I am a sham, a disappointment. I am ashamed to write this post … but then I realized I need to keep it real.
Last October, I wrote this post, celebrating my 5 years Weight Watchers Lifetime Anniversary. Then, in January, I went on the news to talk about my weight loss. Talk about being out there for all the world to see.
Well, guess what? I’m not thin anymore.
Losing a Part of Myself…and Losing Control
In January, I got really sick. It was a problem I had in the past, but this time I was worse than ever. I was extremely anemic, easily exhausted, and I felt terrible.
In February, I had a hysterectomy. I went into the surgery with only the expectation that I would feel much better that I had in a really long time. What I was not prepared for was the emotions that came during my recovery, and the way that I would choose to heal myself, both physically and emotionally.
Physically, I felt GREAT. I no longer struggled with anxiety, I was no longer anemic, and the pesky reflux I had been dealing with since being pregnant was also no longer an issue. Immediately following my surgery, I was advised against any heavy lifting and strenuous exercise. My overall health drastically improved.
I was doing great emotionally. I knew that the health issues that I had dealt with for over 15 years were finally no longer an issue and that I immediately felt relief. However, even though I knew I was “one and done” with regards to having kids, a small part of me mourned for my former ability as a woman. It is a hard emotion to describe, but there was a sadness that lingered knowing that that I would never again experience those moments like the first ultrasound, hearing the heartbeat, or feeling those first baby kicks. These emotions had me turning to food for comfort, something I have been known to do in the past. After a month and the approval to get back to exercise, I thought it would be easy to get back to maintaining my weight loss.
Ha! Was I ever wrong.
Despite following Weight Watchers, I could not stop eating. At first, I tried to blame anesthesia. Then, I blamed my hormones. I would eat really well all day, and then by 3:00, I was ravenously hungry for sweets, pretzels, or even nuts. I would try so hard to eat healthy snacks, but temptation and emotions would get the best of me.
I was elated that I was on the path to getting well, and when it came to everything BUT my weight, I was doing so well. What was not awesome was the bad choice I made to celebrate with food. Foods that I had not eaten in years somehow found their way into my lifestyle again, and while I knew I should not have opened the “Pandora’s Box” of bad-for-you foods, I did it anyway, and with no discipline. I was out of control.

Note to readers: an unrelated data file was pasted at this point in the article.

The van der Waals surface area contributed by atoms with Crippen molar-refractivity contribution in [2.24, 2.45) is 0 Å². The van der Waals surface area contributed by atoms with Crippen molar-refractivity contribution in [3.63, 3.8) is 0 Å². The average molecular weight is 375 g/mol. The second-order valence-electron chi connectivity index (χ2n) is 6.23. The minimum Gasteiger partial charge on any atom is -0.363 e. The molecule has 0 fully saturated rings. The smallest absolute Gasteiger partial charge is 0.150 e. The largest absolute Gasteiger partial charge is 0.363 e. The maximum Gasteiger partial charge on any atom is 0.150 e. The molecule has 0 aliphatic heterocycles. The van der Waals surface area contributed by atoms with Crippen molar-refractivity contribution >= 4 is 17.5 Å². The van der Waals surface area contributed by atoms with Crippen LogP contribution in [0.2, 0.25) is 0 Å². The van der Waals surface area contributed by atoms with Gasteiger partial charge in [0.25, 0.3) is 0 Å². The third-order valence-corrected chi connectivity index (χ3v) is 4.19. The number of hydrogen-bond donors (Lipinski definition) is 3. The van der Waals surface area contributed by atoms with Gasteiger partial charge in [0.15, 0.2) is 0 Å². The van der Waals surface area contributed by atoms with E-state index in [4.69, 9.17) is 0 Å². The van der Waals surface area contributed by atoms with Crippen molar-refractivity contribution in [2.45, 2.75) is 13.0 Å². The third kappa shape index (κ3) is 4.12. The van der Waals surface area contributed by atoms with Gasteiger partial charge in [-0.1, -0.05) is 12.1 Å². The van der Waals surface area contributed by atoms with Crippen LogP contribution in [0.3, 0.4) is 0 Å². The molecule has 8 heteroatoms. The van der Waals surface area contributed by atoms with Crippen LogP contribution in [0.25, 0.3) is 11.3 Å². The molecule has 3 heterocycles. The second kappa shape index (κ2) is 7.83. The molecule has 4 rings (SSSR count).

Fourth months post-surgery, I had already gained 18 pounds, and I called my doctor. We had a good chat; I had blood-work done. My hormones looked great, and they were not to blame. It appeared as though that because I felt so much better, I was almost making up for lost time with all of the things I had skipped out on when I was unwell. Combined with eating to soothe my emotions, I was well on my way to being unhealthy again, this time due to weight, something that was all my own fault.
It was a vicious circle, one I have been all too familiar with. I would eat well early in the day, but then make poor choices later on. I’d overindulge, say “I’ll start over tomorrow,” and then somehow magically forget and make poor choices again. I started doing the Couch to 5K plan, but getting the motivation to do it is tough enough when I’m already sluggish from making bad food choices and being a full time working mom. It was (and still is) hard to carve out that time to work out.
One night, I stepped on the scale and started to cry. I was back at the exact weight that I had started at when I went on Weight Watchers over 6 years ago, and here I was, back at square one. I had to buy all new (bigger) clothes, and I was starting to not like the way I looked. What had I done to myself?
I made the first step and called a registered dietitian in November. After meeting with her and getting a really good look at what I was eating and understanding the science of it all, I realized where I was going wrong. Her suggestions and positive encouragement have helped me stay motivated to get well and to get on track. Since November, I have managed to lose some weight while also learning how to feed my body in a realistic but healthy way.
I’m only human, and I have to remind myself to take it one day at a time. I lost the weight once, I certainly can do it again. I have to just keep repeating this mantra to myself: